I am proud to announce another brand new site feature here on AtD. Along with the recently (and not so recently) unveiled features "Better Know A Genre (or Subgenre)," "Power of Music," and "Slanted Spotlight," comes our latest exclusive, "Rock's Greatest Myths," in which we will explore the histories, backgrounds, and stories surrounding the greatest myths in the celebrated rock pantheon. Tonight's introductory segment will kick off with the legacy behind "Freebird!"
So you're rockin' out at your favorite concert, the mood is high, the atmosphere is cool, the kind of Miles Davis cool that only a jiving rock show can generate, and then suddenly and seemingly out of nowhere, "Freebird" is heard emanating obnoxiously from the nearest jackass in the audience. What's up with that? Well it just so happens that the Wall Street Journal (of all places) reported on just this recurring phenomenon back in 2005:
How did this strange ritual begin? "Freebird" is hardly obscure -- it's a radio staple consistently voted one of rock's greatest songs. One version -- and an important piece of the explanation -- anchors Skynyrd's 1976 live album "One More From the Road." On the record, singer Ronnie Van Zant, who was killed along with two other bandmates in a 1977 plane crash, asks the crowd, "What song is it you want to hear?" That unleashes a deafening call for "Freebird," and Skynyrd obliges with a 14-minute rendition.But that's just one theory. Here's another:
Kevin Matthews is a Chicago radio personality who has exhorted his fans -- the KevHeads -- to yell "Freebird" for years, and claims to have originated the tradition in the late 1980s, when he says he hit upon it as a way to torment Florence Henderson of "Brady Bunch" fame, who was giving a concert. He figured somebody should yell something at her "to break up the monotony." The longtime Skynyrd fan settled on "Freebird," saying the epic song "just popped into my head."But hey, wait, how about another theory on the origin of the cattle call:
Mr. Matthews says the call was heeded, inspiring him to go down the listings of coming area shows, looking for entertainers who deserved a "Freebird" and encouraging the KevHeads to make it happen.
But did "Freebird" truly start with the KevHeads? Longtime Chicago Tribune music writer Greg Kot says he remembers the cry from the early 1980s. He suggests it originated as an in-joke among indie-rock fans "having their sneer at mainstream classic rock."Of course, the entire truth is unknowable, so you might as well pick your favorite version of the story and go with that. Personally I love this last little tidbit:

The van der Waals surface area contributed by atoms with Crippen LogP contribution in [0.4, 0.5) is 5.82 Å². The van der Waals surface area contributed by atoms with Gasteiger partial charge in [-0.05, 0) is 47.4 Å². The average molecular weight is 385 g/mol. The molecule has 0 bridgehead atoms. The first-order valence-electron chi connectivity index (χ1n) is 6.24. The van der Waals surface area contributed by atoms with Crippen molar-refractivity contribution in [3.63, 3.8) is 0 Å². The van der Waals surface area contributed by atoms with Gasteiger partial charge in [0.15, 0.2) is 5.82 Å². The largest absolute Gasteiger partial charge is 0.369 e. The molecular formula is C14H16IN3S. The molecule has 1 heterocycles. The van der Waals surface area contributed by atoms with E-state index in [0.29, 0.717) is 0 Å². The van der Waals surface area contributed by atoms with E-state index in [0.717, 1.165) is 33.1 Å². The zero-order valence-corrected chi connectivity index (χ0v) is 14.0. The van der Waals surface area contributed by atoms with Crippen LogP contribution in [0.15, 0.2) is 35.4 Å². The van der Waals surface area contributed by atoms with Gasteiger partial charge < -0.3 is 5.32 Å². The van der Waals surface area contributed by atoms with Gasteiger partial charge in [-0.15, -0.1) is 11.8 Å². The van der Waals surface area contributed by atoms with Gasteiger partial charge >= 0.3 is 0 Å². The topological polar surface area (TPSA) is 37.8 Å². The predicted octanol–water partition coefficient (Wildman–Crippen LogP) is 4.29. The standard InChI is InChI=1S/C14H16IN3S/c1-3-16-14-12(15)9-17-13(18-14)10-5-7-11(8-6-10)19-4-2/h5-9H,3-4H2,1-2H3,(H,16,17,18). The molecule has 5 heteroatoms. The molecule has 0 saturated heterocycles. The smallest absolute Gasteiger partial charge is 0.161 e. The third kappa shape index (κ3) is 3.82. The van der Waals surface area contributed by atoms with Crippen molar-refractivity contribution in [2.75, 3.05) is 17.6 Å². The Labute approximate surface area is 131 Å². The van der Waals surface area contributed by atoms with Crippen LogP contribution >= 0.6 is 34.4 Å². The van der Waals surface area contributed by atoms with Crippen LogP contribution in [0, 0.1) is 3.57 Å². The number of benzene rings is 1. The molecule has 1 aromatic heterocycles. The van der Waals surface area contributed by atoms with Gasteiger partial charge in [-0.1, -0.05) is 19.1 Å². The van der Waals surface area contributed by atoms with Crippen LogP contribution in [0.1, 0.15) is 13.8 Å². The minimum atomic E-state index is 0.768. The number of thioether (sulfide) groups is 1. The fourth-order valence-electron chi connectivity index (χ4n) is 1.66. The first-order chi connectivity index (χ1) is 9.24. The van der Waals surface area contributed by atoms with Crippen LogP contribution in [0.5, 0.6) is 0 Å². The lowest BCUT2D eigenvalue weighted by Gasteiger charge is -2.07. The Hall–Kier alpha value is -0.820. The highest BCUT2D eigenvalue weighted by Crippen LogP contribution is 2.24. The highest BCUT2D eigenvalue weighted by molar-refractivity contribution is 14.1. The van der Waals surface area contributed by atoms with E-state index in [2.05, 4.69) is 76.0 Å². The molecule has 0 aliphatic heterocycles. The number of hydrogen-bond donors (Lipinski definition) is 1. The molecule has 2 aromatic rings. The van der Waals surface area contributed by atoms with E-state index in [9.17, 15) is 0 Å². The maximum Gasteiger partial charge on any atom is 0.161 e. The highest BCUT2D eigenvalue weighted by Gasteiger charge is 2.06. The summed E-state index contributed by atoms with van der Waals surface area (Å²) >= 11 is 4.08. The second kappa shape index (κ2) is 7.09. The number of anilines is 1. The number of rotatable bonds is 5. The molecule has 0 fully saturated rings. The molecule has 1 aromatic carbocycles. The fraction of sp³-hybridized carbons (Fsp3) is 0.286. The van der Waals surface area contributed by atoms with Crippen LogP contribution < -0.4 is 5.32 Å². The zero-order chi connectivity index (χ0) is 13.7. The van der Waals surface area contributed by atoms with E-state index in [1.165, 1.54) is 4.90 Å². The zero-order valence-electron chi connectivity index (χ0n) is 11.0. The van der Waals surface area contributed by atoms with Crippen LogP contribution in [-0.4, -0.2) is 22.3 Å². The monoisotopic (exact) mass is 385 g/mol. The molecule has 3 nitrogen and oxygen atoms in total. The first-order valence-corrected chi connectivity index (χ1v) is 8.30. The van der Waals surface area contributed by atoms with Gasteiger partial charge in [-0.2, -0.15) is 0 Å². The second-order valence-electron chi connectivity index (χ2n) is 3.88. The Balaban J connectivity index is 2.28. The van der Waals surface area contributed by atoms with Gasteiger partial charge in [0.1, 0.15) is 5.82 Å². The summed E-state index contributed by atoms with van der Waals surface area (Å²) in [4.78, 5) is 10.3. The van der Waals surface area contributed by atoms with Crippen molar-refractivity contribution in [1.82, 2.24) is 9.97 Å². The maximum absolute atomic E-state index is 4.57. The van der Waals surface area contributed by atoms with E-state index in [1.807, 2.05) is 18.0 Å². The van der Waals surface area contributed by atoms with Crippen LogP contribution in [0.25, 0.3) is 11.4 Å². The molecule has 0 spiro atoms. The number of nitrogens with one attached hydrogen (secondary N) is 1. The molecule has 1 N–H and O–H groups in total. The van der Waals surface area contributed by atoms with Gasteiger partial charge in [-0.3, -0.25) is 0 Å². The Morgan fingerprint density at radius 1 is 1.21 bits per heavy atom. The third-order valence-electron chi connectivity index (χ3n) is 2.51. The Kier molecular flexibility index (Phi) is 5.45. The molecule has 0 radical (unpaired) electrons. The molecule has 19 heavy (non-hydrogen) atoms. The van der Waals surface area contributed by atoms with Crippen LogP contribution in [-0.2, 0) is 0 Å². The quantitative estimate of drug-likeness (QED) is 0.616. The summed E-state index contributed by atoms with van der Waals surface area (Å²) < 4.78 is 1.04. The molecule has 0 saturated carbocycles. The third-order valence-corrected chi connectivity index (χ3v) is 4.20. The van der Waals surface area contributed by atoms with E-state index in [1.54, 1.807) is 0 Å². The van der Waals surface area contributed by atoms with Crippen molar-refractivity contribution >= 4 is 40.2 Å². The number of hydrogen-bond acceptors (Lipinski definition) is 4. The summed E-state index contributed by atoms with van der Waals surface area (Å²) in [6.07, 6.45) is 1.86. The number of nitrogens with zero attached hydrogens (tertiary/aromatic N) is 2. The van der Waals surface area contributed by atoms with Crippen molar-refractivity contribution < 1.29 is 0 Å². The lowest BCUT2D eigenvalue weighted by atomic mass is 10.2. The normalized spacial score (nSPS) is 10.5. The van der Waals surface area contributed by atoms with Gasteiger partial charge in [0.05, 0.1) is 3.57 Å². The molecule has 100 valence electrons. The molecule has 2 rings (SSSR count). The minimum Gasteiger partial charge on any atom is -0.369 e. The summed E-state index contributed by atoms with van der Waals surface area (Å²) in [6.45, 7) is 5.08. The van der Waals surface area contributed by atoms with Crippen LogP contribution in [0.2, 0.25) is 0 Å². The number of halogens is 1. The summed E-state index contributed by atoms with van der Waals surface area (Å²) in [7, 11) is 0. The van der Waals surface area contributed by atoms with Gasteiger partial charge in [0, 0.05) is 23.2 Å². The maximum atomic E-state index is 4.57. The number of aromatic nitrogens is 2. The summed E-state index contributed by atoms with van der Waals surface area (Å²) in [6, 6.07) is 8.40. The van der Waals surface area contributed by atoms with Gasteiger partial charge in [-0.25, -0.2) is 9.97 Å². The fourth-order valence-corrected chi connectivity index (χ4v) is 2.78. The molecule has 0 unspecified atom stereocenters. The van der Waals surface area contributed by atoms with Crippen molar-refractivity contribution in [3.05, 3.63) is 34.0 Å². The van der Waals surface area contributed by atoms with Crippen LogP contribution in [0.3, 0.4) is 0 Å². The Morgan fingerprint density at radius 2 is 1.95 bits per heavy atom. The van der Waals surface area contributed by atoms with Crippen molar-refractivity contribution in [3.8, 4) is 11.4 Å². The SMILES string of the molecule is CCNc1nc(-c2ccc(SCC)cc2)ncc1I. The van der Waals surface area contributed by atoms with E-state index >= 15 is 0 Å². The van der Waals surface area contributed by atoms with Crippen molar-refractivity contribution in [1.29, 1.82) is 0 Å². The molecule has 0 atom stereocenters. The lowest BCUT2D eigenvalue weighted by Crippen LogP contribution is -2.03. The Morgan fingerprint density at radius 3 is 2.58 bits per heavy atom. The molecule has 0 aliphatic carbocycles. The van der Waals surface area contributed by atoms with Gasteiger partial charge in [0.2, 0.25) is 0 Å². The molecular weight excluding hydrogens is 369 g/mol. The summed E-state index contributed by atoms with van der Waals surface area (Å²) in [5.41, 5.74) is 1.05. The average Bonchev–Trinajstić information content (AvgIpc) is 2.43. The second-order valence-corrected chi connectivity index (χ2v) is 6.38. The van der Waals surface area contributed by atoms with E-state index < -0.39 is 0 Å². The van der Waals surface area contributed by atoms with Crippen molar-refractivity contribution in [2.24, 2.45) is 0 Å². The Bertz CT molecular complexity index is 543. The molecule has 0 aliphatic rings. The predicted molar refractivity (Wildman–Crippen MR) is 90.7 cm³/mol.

Other music veterans think it dates back to 1970s audiences' shouts for it and other guitar sagas, such as "Whipping Post," by the Allman Brothers Band, and "Smoke on the Water," by Deep Purple.
So what do the members of Skynyrd think of the tradition? Johnny Van Zant, Ronnie's brother and the band's singer since 1987, says "it's not an insult at all -- I think it's kind of cool. It's fun, and people are doing it in a fun way. That's what music's supposed to be about."Tickets to a Cher concert? $50 at least. Merch, booze, more booze? $65. Participating in a salute to your own song? Priceless.
Besides, Mr. Van Zant has a confession: His wife persuaded him to see Cher in Jacksonville a couple of years ago, and he couldn't resist yelling "Freebird!" himself. "My wife is going, 'Stop! Stop!' " he recalls, laughing. "I embarrassed the hell out of her."
For expanded coverage of Freebird, hit Wikipedia.
Live video of the band performing the song (including a woman in the audience notably clamoring, "Freebird!")
The Wikipedia article contains many more references and allusions to the epic saga of the chant, including one of my favorite from recent memory:
In the Pixar film Cars, when Lightning McQueen is making his personal appearance for his sponsor "Rust-Eze Medicated Bumper Ointment", the lights go out in the Rust-Eze tent and a spotlight falls on McQueen who is on stage before a crowd of enthusiastic (and very rusty) cars. There are a few seconds of slightly awkward silence before a muffled voice can be heard somewhere at the back calling, "Free Bird!"70's Southern styled rock plus stoner humor meets family film. Need I say more?
Share your "Freebird!!!" moment in the comments.
(Also have ideas for a feature we should do on the site? Be it Slanted Spotlight, Rock Myths, etc. hit us up!)